Losing Fear and Choosing the Right Side, by T. S. Evans

T.S. Evans

Packing … furiously. It seemed as though He was standing behind me waiting to pull away my luggage again. I had learned to look over my shoulder. He taught me well, and I was his best student. “I have to concentrate,” I repeated to myself. I had spent years honing the skill of fear. Fight or flight…I chose flight; now I choose both. Making it to the airport was crucial. Is He behind me?

Oftentimes I could not breathe…concentrate…live. Who had I become? There has to be a calm, creative woman somewhere in the mess of me that He had sculpted. This newly found breath, away from His suffocation, had awakened something that was originally me. Before Him, I knew who I was. I had lost myself in a marriage. “Could I ever get it right?” I thought.

Two months ago, my phone rang. It was an illuminating sound. The ring tone transformed from a startling sound to a light I could see in a tunnel of darkness. I was asked to interview for a job. Someone actually believed I could be a stewardess on a private yacht? His instincts and negative thoughts still echoing, I fought the learned fear of accepting the job. Breathe…I took my leap of faith. My mind began to spin. The restraining order against Him had been in place for a year. That never stopped Him. Old feelings of actually getting away without being captured again came to mind. What would He do?

“He follows me around without fail. He knows. He knows who I call. He knows what I do. What if He is right? He convinced me to be weak. I don’t feel strong. He is controlling. He is wrong. He is controlling, but not if I say no. What the hell am I thinking? I earned this job. I deserve a new beginning. I no longer will give him control. This opportunity is going to change my life.” I picked up my cell phone, dialed Captain Morgan’s number, and accepted the job. I was scared out of my mind by my daring choice.

“Breathe again,” I tell myself. Looking around, I absorbed a different view of my life. The Ft. Lauderdale sunshine and salty breeze were intoxicating.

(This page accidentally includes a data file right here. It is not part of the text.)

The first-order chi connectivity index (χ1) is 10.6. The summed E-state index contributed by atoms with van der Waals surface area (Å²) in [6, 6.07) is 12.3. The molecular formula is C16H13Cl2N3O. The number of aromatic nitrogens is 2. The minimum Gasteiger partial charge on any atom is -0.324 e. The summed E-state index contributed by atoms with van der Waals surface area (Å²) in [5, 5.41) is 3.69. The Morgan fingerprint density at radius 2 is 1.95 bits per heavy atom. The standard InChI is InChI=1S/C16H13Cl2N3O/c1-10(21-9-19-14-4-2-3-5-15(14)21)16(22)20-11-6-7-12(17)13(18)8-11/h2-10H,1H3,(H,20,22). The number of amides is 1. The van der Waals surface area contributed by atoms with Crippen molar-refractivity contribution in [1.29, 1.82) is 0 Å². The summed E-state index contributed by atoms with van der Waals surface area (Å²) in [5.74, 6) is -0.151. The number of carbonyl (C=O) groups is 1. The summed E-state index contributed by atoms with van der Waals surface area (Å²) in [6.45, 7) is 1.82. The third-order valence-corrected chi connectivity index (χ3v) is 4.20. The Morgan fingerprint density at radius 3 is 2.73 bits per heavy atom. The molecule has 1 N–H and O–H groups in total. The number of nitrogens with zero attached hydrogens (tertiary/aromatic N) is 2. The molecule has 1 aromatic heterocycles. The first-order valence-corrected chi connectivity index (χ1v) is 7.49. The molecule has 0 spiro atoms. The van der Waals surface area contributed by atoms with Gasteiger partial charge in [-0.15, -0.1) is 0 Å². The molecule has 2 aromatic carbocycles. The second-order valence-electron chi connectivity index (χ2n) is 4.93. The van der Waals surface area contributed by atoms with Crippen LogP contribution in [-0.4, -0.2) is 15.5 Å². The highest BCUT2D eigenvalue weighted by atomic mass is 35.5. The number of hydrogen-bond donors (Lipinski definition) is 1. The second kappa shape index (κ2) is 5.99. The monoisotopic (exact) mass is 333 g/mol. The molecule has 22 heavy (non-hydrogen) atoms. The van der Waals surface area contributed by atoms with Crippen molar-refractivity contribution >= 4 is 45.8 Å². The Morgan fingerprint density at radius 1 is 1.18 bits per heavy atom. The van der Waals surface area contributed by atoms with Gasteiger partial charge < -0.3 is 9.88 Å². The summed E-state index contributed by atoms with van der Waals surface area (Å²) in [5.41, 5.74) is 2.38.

“Ahoy, Miss Evans! Welcome aboard the Trilogy,” Captain Morgan said.

I could hear the sea gulls caw in the distance. My surroundings were amazingly new and unforgettably different. I crossed the threshold into what would be my home and source of employment for the next fourteen days. I was filled with nervous energy as I prepared for my first table service. A stewardess was required to be invisible. Perhaps that is why I was hired. I had already learned to remain in the shadows from Him. I rounded the table refilling water glasses and returned to the galley. The task of wine service was staring me straight in the face. After struggling to pierce the dry cork of a $300 bottle of wine with the tip of the corkscrew, I let out a sigh of relief. Thankful I accomplished this task away from judging eyes, I approached the guests. Trilogy was a private yacht. A great deal of money had been spent for this home away from home. The experience the owners wanted needed to approach perfection. My original anxiety of failure returned. Again, my thoughts left me, and I went back to the role of the obedient wife. “Snap back to reality,” I told myself. I approached the dining table. Everyone was engaged in a political conversation. I was invisible. “Thank God,” I thought. As I rounded the table, the “head man” put up his hand slightly. He was signaling everyone to stop the conversation. All eyes were on me.

He spoke. “Are you left handed?” he asked me with interest.

I was filled with thoughts. I anticipated acceptance and praise. Simpering, I immediately blurted out how I was born left handed but had to learn to write with my right hand because it was proper. I smiled the whole time, proud that intelligent, dynamic people found me interesting again.

After my explosion of acknowledgement, he spoke again, “I was just wondering, because you keep returning my glass to the left side of the place setting.”